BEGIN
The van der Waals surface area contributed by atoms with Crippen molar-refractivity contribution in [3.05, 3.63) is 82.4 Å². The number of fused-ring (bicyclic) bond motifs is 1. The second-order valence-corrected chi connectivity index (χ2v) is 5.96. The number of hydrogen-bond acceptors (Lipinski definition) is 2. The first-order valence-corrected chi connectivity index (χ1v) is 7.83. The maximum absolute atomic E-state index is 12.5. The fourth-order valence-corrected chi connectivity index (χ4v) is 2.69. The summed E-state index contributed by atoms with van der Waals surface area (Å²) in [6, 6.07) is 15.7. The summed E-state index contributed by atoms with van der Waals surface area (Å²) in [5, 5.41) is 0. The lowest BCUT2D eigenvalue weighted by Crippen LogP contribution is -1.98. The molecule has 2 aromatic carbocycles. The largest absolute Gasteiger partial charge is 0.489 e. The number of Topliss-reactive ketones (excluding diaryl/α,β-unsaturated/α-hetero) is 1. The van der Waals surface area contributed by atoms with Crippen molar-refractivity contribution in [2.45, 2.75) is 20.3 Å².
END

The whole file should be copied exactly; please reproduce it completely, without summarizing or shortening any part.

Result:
The van der Waals surface area contributed by atoms with Crippen molar-refractivity contribution in [3.05, 3.63) is 82.4 Å². The number of fused-ring (bicyclic) bond motifs is 1. The second-order valence-corrected chi connectivity index (χ2v) is 5.96. The number of hydrogen-bond acceptors (Lipinski definition) is 2. The first-order valence-corrected chi connectivity index (χ1v) is 7.83. The maximum absolute atomic E-state index is 12.5. The fourth-order valence-corrected chi connectivity index (χ4v) is 2.69. The summed E-state index contributed by atoms with van der Waals surface area (Å²) in [6, 6.07) is 15.7. The summed E-state index contributed by atoms with van der Waals surface area (Å²) in [5, 5.41) is 0. The lowest BCUT2D eigenvalue weighted by Crippen LogP contribution is -1.98. The molecule has 2 aromatic carbocycles. The largest absolute Gasteiger partial charge is 0.489 e. The number of Topliss-reactive ketones (excluding diaryl/α,β-unsaturated/α-hetero) is 1. The van der Waals surface area contributed by atoms with Crippen molar-refractivity contribution in [2.45, 2.75) is 20.3 Å².